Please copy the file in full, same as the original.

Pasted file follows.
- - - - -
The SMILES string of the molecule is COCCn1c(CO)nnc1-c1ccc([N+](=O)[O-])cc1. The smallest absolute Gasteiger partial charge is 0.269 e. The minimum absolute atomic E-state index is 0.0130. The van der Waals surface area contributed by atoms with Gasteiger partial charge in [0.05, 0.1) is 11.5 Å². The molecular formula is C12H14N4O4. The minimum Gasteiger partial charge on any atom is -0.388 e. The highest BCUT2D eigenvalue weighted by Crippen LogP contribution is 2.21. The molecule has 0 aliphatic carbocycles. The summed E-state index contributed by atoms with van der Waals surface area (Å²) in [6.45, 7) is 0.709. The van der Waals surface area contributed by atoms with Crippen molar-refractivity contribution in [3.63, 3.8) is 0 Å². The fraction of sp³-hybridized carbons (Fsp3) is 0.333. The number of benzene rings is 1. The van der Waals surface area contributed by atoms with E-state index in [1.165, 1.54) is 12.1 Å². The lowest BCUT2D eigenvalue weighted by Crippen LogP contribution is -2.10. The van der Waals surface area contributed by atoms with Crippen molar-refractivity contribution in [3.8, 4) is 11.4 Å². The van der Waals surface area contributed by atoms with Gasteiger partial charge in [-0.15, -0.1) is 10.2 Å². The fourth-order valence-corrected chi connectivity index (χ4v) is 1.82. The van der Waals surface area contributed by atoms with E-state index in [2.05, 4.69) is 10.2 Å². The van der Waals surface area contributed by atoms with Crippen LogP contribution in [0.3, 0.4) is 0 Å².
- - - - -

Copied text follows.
The SMILES string of the molecule is COCCn1c(CO)nnc1-c1ccc([N+](=O)[O-])cc1. The smallest absolute Gasteiger partial charge is 0.269 e. The minimum absolute atomic E-state index is 0.0130. The van der Waals surface area contributed by atoms with Gasteiger partial charge in [0.05, 0.1) is 11.5 Å². The molecular formula is C12H14N4O4. The minimum Gasteiger partial charge on any atom is -0.388 e. The highest BCUT2D eigenvalue weighted by Crippen LogP contribution is 2.21. The molecule has 0 aliphatic carbocycles. The summed E-state index contributed by atoms with van der Waals surface area (Å²) in [6.45, 7) is 0.709. The van der Waals surface area contributed by atoms with Crippen molar-refractivity contribution in [3.63, 3.8) is 0 Å². The fraction of sp³-hybridized carbons (Fsp3) is 0.333. The number of benzene rings is 1. The van der Waals surface area contributed by atoms with E-state index in [1.165, 1.54) is 12.1 Å². The lowest BCUT2D eigenvalue weighted by Crippen LogP contribution is -2.10. The van der Waals surface area contributed by atoms with Crippen molar-refractivity contribution in [3.8, 4) is 11.4 Å². The van der Waals surface area contributed by atoms with Gasteiger partial charge in [-0.15, -0.1) is 10.2 Å². The fourth-order valence-corrected chi connectivity index (χ4v) is 1.82. The van der Waals surface area contributed by atoms with E-state index in [2.05, 4.69) is 10.2 Å². The van der Waals surface area contributed by atoms with Crippen LogP contribution in [0.3, 0.4) is 0 Å².